660 F.2d 1327 (9th Cir. 1981), 80-5106, Nanty v. Barrows Co.
|Citation:||660 F.2d 1327|
|Party Name:||Herbert NANTY, Plaintiff-Appellant, v. The BARROWS COMPANY, formerly Barrows Furniture Company, Defendant-Appellee.|
|Case Date:||November 09, 1981|
|Court:||United States Courts of Appeals, Court of Appeals for the Ninth Circuit|
[Copyrighted Material Omitted]
Argued and Submitted Aug. 12, 1981.
Rehearing and Rehearing En Banc Denied Dec. 28, 1981.
Alice L. Bendheim, Bendheim, Mote & Monson, Phoenix, Ariz., for plaintiff-appellant.
Stephen W. Pogson, Evans, Kitchel & Jenckes, Phoenix, Ariz., for defendant-appellee.
Appeal from the United States District Court for the District of Arizona (Phoenix).
Before SKELTON, [*] Senior Judge, U. S. Court of Claims, CHOY and REINHARDT, Circuit Judges.
REINHARDT, Circuit Judge.
Herbert Nanty is a Native American, a full blooded Apache. He was denied a job as a furniture delivery truck driver by The Barrows Company. Nanty filed suit under Title VII of the Civil Rights Act of 1964, 42 U.S.C. § 2000e et seq., alleging that Barrows discriminated against him in its hiring decision on the basis of race. Following a short trial, the district court, 483 F.Supp. 101, entered judgment for Barrows.
The events leading up to this lawsuit are not seriously disputed. On September 23, 1975, Barrows placed an order with the Arizona Department of Economic Security Job Bank Service (the "Job Bank") for a furniture delivery truck driver. The Job Bank is a statewide service which matches prospective employers with prospective employees. An employer placing an order with the Job Bank is required to list the qualifications for the job it wishes to fill. When Barrows placed its order for a furniture delivery truck driver, it listed three qualifications: experience in handling and unloading furniture, a Class A chauffeur's license, and a good driving record.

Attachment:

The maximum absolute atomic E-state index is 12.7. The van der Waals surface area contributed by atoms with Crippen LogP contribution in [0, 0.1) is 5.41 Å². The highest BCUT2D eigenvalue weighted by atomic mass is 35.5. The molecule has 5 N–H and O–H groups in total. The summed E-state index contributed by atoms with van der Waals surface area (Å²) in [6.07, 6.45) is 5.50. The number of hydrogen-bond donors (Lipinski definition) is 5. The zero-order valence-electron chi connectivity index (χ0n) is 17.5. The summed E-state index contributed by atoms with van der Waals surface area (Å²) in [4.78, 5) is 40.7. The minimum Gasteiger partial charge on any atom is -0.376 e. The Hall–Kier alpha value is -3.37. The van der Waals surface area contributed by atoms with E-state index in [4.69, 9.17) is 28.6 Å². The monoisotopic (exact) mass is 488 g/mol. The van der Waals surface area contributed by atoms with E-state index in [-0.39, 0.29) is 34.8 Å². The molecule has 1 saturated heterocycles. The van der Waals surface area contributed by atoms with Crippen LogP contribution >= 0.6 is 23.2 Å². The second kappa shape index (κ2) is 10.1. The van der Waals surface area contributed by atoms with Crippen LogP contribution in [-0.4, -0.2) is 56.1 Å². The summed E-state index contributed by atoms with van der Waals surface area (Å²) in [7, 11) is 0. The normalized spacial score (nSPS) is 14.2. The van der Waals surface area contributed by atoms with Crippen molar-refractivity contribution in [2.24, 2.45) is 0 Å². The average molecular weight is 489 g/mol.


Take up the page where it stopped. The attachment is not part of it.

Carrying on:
On September 25, two days after Barrows placed its order, Nanty contacted the Job Bank, seeking employment as a truck driver. Nanty appeared, at least to those at the Job Bank, to satisfy the three listed qualifications, and they referred him to Barrows. Nanty went to the Barrows warehouse that same day to apply for the job. When he arrived, and presented his job referral slip,
he was told that the job had been filled. 1 He was not asked any questions about his qualifications, was not interviewed and was not given an application. Three days later, on September 28, Barrows hired two furniture delivery truck drivers, both of whom were Caucasian. Barrows did not withdraw its order with the Job Bank for a furniture delivery truck driver until October 1, 1973.
After having been given permission by the Equal Employment Opportunity Commission to bring suit against Barrows for employment discrimination, 2 Nanty filed suit in district court.
Nanty claims that he received disparate treatment from Barrows in its adverse hiring decision. The general standards that govern the analysis of claims of disparate treatment under Title VII were laid down in McDonnell Douglas v. Green, 411 U.S. 792, 802, 93 S.Ct. 1817, 1824, 36 L.Ed.2d 668 (1973).